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PCI Compliance: What any Company Receiving Card Payments Needs to Know

PCI compliance helps to protect consumer card data.

With the advent of so many new payment technologies - mobile banking, chip-based credit cards, payment processing on tablet computers - it's easy for businesses to grow nervous about protecting their customers' data. Likewise, while consumers continue to demand new payment options, they are also growing concerned about security threats.

To address these issues, the Payment Card Industry developed the Security Standards Council - a group formed by American Express, Discover, JCB, MasterCard and Visa in 2006. The organization summarily developed the PCI Data Security Standard to oversee and validate security measures aimed at protecting consumer financial information and reducing the threat of fraud.

Compliance is mandatory for all merchants, financial institutions and credit card companies that wish accept or handle credit cards. Standards are updated each year, and as new technologies begin to emerge, the nature of PCI DSS is expected to continue its evolution.

"Taking no action is not an option," says Carl Mazzanti of eMazzanti Technologies. "Partial compliance is not an option. PCI DSS offers only two alternatives - pass or fail. If you do not meet all of the requirements that apply to your organization, you fail."

But as far as the basics go, the website Practical Ecommerce points out companies need to adhere to these basic rules.

1.) Network Security - Every time a credit or debit card transaction is made, personal financial information is stored on a network - sometimes a web server, other times a computer. These networks need to be protected by a firewall, while other measures need to be taken to ensure additional protection.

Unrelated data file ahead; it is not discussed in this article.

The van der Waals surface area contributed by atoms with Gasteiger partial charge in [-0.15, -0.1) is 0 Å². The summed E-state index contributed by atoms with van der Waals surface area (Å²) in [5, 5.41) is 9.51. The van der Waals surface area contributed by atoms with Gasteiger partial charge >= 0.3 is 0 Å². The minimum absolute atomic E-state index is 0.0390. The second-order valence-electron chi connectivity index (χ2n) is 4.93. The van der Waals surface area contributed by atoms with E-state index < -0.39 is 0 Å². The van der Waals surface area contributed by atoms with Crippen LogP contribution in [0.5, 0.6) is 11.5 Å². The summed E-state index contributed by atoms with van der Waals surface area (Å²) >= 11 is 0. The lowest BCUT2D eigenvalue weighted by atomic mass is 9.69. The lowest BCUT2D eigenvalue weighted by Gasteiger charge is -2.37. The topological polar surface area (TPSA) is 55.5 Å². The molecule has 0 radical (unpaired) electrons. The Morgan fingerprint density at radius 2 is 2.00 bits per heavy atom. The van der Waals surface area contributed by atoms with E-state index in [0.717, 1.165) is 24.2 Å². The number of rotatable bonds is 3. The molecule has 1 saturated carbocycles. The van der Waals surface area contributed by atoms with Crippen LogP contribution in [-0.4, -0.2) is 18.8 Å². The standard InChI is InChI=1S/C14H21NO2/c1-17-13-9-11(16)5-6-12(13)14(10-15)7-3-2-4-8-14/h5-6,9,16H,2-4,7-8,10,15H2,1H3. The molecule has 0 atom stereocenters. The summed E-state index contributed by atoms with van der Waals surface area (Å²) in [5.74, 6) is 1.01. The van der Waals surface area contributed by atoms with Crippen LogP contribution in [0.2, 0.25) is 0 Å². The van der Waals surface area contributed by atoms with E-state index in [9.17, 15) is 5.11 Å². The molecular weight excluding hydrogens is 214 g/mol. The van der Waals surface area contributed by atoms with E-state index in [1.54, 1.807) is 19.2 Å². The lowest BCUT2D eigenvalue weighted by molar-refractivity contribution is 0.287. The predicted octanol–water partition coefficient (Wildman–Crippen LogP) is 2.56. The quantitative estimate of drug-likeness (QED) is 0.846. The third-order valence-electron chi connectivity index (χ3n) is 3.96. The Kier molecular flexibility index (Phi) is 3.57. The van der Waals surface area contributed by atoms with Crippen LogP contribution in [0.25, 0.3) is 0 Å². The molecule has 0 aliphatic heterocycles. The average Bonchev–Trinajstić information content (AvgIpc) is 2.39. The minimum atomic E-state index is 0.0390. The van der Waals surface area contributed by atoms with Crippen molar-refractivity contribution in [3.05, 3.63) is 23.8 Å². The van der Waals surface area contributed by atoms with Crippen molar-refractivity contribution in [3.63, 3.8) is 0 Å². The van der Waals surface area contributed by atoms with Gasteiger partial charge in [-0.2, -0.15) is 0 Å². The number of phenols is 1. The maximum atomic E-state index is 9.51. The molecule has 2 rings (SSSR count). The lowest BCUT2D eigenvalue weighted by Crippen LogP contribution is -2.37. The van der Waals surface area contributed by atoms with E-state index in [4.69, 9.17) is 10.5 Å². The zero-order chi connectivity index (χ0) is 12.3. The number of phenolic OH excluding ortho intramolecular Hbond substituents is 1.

2.) Protection of Cardholder Data - Data encryption is the most common method protecting customer information. This ensures that only select entities - be they card companies or computers - can decipher the information. This is especially important for web-based transactions.

"When a customer makes a purchase on a website, his/her cardholder information is sent across the internet," writes Practical Ecommerce. "During that transmission, cardholder data must be encrypted with at least a 128 bit SSL certificate in order to meet this standard."

Tokenization - the process of distributing data to a secure server upon authorization and then returning it to the business with a randomly generated unique number - is another example of how merchants add an additional layer of security to customer financial data.

3.) Vulnerability Management Programs - Merchants and card issuers need to stay up to date on the latest virus-protection software, securitization tactics and industry trends - including PCI compliance. Protecting an enterprise from outdated procedures requires a program or strategy to be in tune with industry changes.

4.) Access Control Measures - Physical access to information by a person is rarely warranted, so merchants are required to implement procedures that limit the dissemination of such data. Those who do have access need to be uniquely identified.

5.) Monitor Networks - As technology and compliance standards change, so do payment networks - both internal and external. Merchants need to test and scan their networks to ensure proper security measures are in place and effective.

"Consider signing up for a security testing and auditing service, such as ScanAlert's Hacker Safe program, which can help you to identify and fix potential security problems as they arise," the source suggests.

6.) Information Security Policy - Companies need to draft a data protection policy that applies to all employees, partners and affiliates. Individuals need to understand their responsibilities and liabilities in handling personal credit card information and how PCI standards relate to them.

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